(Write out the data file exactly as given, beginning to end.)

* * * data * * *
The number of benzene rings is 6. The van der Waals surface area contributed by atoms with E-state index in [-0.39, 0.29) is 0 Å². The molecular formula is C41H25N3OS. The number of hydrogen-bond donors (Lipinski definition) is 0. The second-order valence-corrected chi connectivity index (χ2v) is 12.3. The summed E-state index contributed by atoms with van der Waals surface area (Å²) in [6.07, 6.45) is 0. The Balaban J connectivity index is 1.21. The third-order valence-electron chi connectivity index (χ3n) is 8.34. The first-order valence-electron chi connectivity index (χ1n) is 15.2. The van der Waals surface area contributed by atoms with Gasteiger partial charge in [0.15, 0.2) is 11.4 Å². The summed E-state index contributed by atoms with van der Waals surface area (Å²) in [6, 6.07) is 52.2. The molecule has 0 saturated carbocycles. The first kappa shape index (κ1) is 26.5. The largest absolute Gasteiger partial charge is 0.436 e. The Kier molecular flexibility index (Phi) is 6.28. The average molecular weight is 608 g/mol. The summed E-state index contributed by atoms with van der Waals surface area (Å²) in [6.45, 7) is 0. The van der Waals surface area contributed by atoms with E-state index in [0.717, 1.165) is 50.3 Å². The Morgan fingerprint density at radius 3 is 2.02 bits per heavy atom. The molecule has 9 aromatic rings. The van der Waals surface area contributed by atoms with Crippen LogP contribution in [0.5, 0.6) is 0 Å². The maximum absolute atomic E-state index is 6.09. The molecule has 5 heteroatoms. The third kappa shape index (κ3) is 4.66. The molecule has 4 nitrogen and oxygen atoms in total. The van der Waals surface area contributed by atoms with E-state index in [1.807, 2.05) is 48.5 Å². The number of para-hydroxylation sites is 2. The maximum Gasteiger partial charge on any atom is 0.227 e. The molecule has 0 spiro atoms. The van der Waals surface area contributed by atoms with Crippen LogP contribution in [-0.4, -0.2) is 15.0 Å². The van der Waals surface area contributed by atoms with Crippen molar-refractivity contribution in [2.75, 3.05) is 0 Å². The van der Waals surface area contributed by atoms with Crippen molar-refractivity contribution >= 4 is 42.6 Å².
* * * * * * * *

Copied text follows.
The number of benzene rings is 6. The van der Waals surface area contributed by atoms with E-state index in [-0.39, 0.29) is 0 Å². The molecular formula is C41H25N3OS. The number of hydrogen-bond donors (Lipinski definition) is 0. The second-order valence-corrected chi connectivity index (χ2v) is 12.3. The summed E-state index contributed by atoms with van der Waals surface area (Å²) in [6.07, 6.45) is 0. The Balaban J connectivity index is 1.21. The third-order valence-electron chi connectivity index (χ3n) is 8.34. The first-order valence-electron chi connectivity index (χ1n) is 15.2. The van der Waals surface area contributed by atoms with Gasteiger partial charge in [0.15, 0.2) is 11.4 Å². The summed E-state index contributed by atoms with van der Waals surface area (Å²) in [6, 6.07) is 52.2. The molecule has 0 saturated carbocycles. The first kappa shape index (κ1) is 26.5. The largest absolute Gasteiger partial charge is 0.436 e. The Kier molecular flexibility index (Phi) is 6.28. The average molecular weight is 608 g/mol. The summed E-state index contributed by atoms with van der Waals surface area (Å²) in [6.45, 7) is 0. The van der Waals surface area contributed by atoms with E-state index in [0.717, 1.165) is 50.3 Å². The Morgan fingerprint density at radius 3 is 2.02 bits per heavy atom. The molecule has 9 aromatic rings. The van der Waals surface area contributed by atoms with Crippen LogP contribution in [0.5, 0.6) is 0 Å². The maximum absolute atomic E-state index is 6.09. The molecule has 5 heteroatoms. The third kappa shape index (κ3) is 4.66. The molecule has 4 nitrogen and oxygen atoms in total. The van der Waals surface area contributed by atoms with E-state index in [1.807, 2.05) is 48.5 Å². The number of para-hydroxylation sites is 2. The maximum Gasteiger partial charge on any atom is 0.227 e. The molecule has 0 spiro atoms. The van der Waals surface area contributed by atoms with Crippen LogP contribution in [-0.4, -0.2) is 15.0 Å². The van der Waals surface area contributed by atoms with Crippen molar-refractivity contribution in [2.75, 3.05) is 0 Å². The van der Waals surface area contributed by atoms with Crippen molar-refractivity contribution >= 4 is 42.6 Å².